Most people are happier when they have a lot of social contact. But Christopher Ingraham points to a new paper suggesting an exception to this general rule: smart people, true to stereotype, prefer being left alone. But why?
I posed this question to Carol Graham, a Brookings Institution researcher who studies the economics of happiness. “The findings in here suggest (and it is no surprise) that those with more intelligence and the capacity to use it … are less likely to spend so much time socializing because they are focused on some other longer term objective,” she said.
Think of the really smart people you know. They may include a doctor trying to cure cancer or a writer working on the great American novel or a human rights lawyer working to protect the most vulnerable people in society. To the extent that frequent social interaction detracts from the pursuit of these goals, it may negatively affect their overall satisfaction with life.
To put this a little less nicely, average folks don’t really have anything very interesting or enthralling to do with themselves, so getting interrupted by friends represents a net improvement in their daily lives. Smart people do have enthralling—even obsessive—intellectual interests, and social activities take them away from that. So this represents a net loss in happiness.
(Important note for smart, argumentative people reading this: we’re talking about averages here. There are plenty of extroverted smart people and introverted dumb people. But on average, smart people tend to dislike socializing because it takes them away from work they find more rewarding.)
But back to the paper. The authors, Satoshi Kanazawa and Norman Li, have a different theory about all this: the measured difference in social preferences is all due to the way we evolved way back on the savanna. Back then, they say, you had a much better chance of surviving if you had lots of friends, so we naturally evolved to value having lots of friends. Things have changed since then—cell phones, computers, cities, houses, etc.—and even though evolution hasn’t yet had a chance to adapt to a world where social contact isn’t as important, “extremely intelligent” people can use their sheer brainpower to adapt anyway:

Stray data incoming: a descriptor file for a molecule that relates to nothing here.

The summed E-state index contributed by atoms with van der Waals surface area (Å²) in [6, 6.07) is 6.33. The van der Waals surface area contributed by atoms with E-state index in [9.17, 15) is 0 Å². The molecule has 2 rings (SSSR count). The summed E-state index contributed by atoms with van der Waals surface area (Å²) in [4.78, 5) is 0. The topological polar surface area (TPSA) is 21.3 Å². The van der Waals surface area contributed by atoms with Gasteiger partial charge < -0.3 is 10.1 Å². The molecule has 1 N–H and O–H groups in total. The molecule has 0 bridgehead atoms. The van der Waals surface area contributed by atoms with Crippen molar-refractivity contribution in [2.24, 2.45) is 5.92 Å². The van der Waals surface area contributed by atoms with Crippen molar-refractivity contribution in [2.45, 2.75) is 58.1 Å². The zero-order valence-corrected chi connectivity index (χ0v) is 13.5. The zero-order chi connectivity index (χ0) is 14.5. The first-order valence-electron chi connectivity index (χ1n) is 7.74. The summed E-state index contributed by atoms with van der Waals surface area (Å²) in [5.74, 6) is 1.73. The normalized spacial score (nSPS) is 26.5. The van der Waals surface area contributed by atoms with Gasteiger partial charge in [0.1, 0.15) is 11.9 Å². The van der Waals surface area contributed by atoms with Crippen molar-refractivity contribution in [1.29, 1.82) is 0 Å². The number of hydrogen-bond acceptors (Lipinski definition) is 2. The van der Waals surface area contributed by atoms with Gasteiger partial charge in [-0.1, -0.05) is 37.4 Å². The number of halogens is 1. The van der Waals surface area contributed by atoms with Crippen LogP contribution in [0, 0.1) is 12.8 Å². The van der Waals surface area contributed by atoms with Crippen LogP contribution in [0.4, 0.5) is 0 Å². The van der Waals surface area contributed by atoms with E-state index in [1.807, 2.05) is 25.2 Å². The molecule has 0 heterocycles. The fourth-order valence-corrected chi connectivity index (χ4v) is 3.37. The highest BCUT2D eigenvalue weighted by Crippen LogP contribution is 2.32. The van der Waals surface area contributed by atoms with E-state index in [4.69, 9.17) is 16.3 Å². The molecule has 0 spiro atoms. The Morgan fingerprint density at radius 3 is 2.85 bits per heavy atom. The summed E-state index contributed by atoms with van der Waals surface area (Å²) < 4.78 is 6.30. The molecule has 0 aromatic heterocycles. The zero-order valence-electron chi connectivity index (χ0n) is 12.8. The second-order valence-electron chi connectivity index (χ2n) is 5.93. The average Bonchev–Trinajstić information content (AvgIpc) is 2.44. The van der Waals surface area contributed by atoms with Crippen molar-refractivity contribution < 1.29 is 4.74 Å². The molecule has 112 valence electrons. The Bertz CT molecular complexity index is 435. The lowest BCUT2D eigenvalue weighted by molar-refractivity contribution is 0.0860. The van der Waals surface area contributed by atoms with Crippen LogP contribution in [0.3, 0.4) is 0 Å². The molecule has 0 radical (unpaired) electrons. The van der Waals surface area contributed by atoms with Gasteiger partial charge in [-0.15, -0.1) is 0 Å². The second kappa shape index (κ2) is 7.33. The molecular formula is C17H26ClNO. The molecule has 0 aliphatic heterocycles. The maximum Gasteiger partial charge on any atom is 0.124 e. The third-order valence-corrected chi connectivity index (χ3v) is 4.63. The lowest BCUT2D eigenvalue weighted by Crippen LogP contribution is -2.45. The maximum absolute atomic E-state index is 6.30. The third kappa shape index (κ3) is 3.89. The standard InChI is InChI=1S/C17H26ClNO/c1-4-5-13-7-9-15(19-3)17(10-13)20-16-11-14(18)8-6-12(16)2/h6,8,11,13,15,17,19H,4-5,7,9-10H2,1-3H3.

“More intelligent individuals, who possess higher levels of general intelligence and thus greater ability to solve evolutionarily novel problems, may face less difficulty in comprehending and dealing with evolutionarily novel entities and situations,” they write….Smarter people may be better-equipped to jettison that whole hunter-gatherer social network — especially if they’re pursuing some loftier ambition.
This odd thing is that this isn’t really an application of evolutionary psychology, even though the authors are evolutionary psychologists. The hypothesis that humans evolved in hierarchical, medium-sized groups that relied on tight social networks for survival is pretty widely accepted. It’s nothing new. What’s new is the suggestion that smart people can overcome the constraints of cognitive evolution more easily than most people. And that’s not really evolutionary psychology. It’s just regular old psychology, or perhaps regular old neuroscience. It’s pretty likely that this has always been true of smart people, but we just don’t know it. Our social science datasets are shockingly inadequate for dates before 20,000 BCE.
Now, I don’t have access to the paper itself, and it’s possible that the authors address this. The abstract doesn’t give any hint of it, though. For the time being, then, I’ll take this as a fairly banal observation: people with intense intellectual interests value them more highly than social contact, and almost by definition, it’s mostly smart people who have intense intellectual interests. As a refugee from the tech world who dealt with a lot of programmers, and as a blogger who gets annoyed at being interrupted in the middle of writing a post, color me unsurprised.